November 4, 2017 to November 19, 2017
Paul and Corie Bratter are newlyweds in every sense of the word. He’s a straight-laced lawyer and she’s a free spirit always looking for the latest kick. Their new apartment is her most recent find – too expensive with bad plumbing. After a six-day honeymoon, they get a surprise visit from Corie’s loopy mother and decide to play matchmaker during a dinner with their eccentric neighbor, where everything that can go wrong, does. Paul is too staid, too boring, and Corie just wants him to be a little more spontaneous. Running “barefoot in the park” would be a start…
Paul Bratter . . . . . . . . SEAN THOMPSON
Corie Bratter . . . . . . . CHRISTINA THOMPSON
Delivery Person . . . . . DEBBIE EVANS
Harri Pepper . . . . . . . . MARY J. LESLIE
Victor Velasco . . . . . . JOHN PITMAN
Ethel Banks . . . . . . . . LINDA STOUGH
Barefoot in the Park, by Neil Simon was a nominee in 1964 for a Tony Award for Best Play.
NEWS RELEASE – 10/20/2017:
Supporting Cast Makes the Show Shine
Ever since there was a play there was a curtain call. It’s the opportunity for the audience to say congratulations and for the actors to revel in the applause. The line-up is traditional. First the minor characters, followed by supporting players, and finally the leads.
What many audience members might not realize (it’s what all good directors know all too well) the leading actors, no matter how talented, are only as good as the ensemble that supports them.
John Pitman, Northern Neck resident since childhood and veteran performer, shines brightly in a supporting role in Barefoot in the Park, the current offering by The Westmoreland Players, Callao. As Victor Velasco, the eccentric bohemian neighbor, this versatile actor takes on a European accent and a charismatic nature. He manages to sweep the bride’s unsuspecting mother off her feet and charm us all in the bargain.
Like most kids, John managed to bump into opportunities to play at performing. At Wicomico Elementary, he found himself acting the part of Franz Gruber, the 19th century composer of “Silent Night.” As a sixth grader, he sported a bicycle built for two singing “Daisy, Daisy, give me your answer, do.” Northumberland Junior High drama club gave him a go-round with a darker role in a dramatization of Poe’s The Tell Tale Heart.
The trials of high school, life’s adventures, marriage, children and, of course, work, all led John in other directions far from the theatre. A guidance counselor, who shall remain nameless, had good intentions when she steered John away from the notion of pursuing a career as an actor. She was sure to tell him of the woes of the profession and the abundance of unemployed actors.
But decades later, the bug bit John once again and he unexpectedly found himself auditioning at the Lancaster Players. Portraying a mentally challenged man in the play Straight Up, John was reminded of the challenge and the pleasure of taking on the demands of a role.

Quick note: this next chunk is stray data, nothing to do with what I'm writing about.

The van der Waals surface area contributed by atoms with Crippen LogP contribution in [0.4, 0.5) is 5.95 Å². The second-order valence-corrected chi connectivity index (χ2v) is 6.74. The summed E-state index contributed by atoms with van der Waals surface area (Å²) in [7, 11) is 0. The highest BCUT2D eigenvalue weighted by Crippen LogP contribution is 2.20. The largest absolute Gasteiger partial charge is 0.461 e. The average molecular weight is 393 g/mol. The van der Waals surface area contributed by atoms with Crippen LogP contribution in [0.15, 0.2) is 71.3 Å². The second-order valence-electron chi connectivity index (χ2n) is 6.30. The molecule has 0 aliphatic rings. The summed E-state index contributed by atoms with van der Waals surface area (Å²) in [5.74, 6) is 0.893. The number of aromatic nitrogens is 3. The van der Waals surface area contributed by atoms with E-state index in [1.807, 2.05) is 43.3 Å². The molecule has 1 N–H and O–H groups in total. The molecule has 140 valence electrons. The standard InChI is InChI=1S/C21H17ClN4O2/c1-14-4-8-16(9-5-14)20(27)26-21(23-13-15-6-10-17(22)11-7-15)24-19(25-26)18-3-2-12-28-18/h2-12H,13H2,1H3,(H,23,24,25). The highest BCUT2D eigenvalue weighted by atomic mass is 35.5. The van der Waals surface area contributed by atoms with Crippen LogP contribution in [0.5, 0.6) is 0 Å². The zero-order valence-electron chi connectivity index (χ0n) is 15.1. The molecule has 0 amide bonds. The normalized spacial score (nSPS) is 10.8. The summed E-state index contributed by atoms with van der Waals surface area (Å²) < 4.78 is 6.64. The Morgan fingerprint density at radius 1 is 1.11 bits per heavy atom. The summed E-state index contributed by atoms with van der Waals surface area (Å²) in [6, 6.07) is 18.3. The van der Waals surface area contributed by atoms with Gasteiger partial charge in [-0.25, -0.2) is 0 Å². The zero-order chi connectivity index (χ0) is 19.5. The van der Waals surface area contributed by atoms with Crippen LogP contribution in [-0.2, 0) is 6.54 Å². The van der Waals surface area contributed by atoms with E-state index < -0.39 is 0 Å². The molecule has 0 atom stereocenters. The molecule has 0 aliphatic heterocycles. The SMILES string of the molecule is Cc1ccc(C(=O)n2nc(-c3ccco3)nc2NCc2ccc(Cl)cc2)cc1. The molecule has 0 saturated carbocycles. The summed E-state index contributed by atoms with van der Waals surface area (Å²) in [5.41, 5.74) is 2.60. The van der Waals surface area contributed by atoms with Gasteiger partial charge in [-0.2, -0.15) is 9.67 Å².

Ranch hand Slim in Of Mice and Men, the gentleman caller in The Glass Menagerie, and the wisecracking fight manager in Heaven Can Wait are but a few of his favorite roles. All are supporting characters yet essential to the action. There’d be no play without them (and the dedicated actors who portray them).
Although John has had his time as the “star.” He took the leading role in Lancaster Players’ Boeing, Boeing to great acclaim. (In fact, that’s where Westmoreland Players directors Glenn & Joy Evans spotted him and offered him a role at the Callao theatre.)
A horticulture major, John is currently the property manager for Gascony Plantation. His days are long and physically demanding. Yet he continues to opt for show after show, head to nightly rehearsals after work, grab a bite to eat in the car, and hang out in some other world peopled by inhabitants he’s just met. Give it six to eight weeks and John Pitman, aka Victor Velasco, will know them like the back of his hand.
“The process of a play developing and seeing it come together makes it worthwhile, everybody in the same boat working toward a goal,” remarks John. “I get lots of nerves, which I hate and love at the same time, but I enjoy applause and the connection with the audience.”
The Westmoreland Players open its bang-up 2017-18 season on Saturday, November 4, 2017, with Barefoot in the Park, one of comic genius Neil Simon’s early major hits. Director Dr. Tommy Neuman takes charge of a talented cast and brings the inherent comic nature of clueless newlyweds to the spotlight.
Sean & Christina Thompson play the newlyweds, Linda Stough the ditsy mother-in-law, while Mary Leslie and Debbie Evans round out the cast. It’s sure to be a great night out filled with laughs and a few insights on how to get from the honeymoon to that golden anniversary.